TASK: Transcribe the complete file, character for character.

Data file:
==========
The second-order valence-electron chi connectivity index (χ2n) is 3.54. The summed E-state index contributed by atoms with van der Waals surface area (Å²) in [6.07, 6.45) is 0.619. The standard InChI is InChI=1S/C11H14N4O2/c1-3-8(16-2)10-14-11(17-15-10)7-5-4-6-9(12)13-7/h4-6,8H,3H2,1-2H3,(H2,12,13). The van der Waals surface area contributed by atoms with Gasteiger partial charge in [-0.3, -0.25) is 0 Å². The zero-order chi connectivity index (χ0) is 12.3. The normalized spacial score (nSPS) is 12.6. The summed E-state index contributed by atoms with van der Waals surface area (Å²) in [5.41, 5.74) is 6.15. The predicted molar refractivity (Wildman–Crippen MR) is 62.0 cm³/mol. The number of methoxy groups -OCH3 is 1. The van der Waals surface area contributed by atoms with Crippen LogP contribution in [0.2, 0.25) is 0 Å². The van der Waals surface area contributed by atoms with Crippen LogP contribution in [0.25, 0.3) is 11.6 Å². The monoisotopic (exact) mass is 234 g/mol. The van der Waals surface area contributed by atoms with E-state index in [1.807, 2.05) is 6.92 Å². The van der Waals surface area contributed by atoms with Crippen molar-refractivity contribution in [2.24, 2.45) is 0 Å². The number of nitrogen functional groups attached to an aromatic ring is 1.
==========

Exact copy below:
The second-order valence-electron chi connectivity index (χ2n) is 3.54. The summed E-state index contributed by atoms with van der Waals surface area (Å²) in [6.07, 6.45) is 0.619. The standard InChI is InChI=1S/C11H14N4O2/c1-3-8(16-2)10-14-11(17-15-10)7-5-4-6-9(12)13-7/h4-6,8H,3H2,1-2H3,(H2,12,13). The van der Waals surface area contributed by atoms with Gasteiger partial charge in [-0.3, -0.25) is 0 Å². The zero-order chi connectivity index (χ0) is 12.3. The normalized spacial score (nSPS) is 12.6. The summed E-state index contributed by atoms with van der Waals surface area (Å²) in [5.41, 5.74) is 6.15. The predicted molar refractivity (Wildman–Crippen MR) is 62.0 cm³/mol. The number of methoxy groups -OCH3 is 1. The van der Waals surface area contributed by atoms with Crippen LogP contribution in [0.2, 0.25) is 0 Å². The van der Waals surface area contributed by atoms with Crippen LogP contribution in [0.25, 0.3) is 11.6 Å². The monoisotopic (exact) mass is 234 g/mol. The van der Waals surface area contributed by atoms with E-state index in [1.807, 2.05) is 6.92 Å². The van der Waals surface area contributed by atoms with Crippen molar-refractivity contribution in [2.24, 2.45) is 0 Å². The number of nitrogen functional groups attached to an aromatic ring is 1.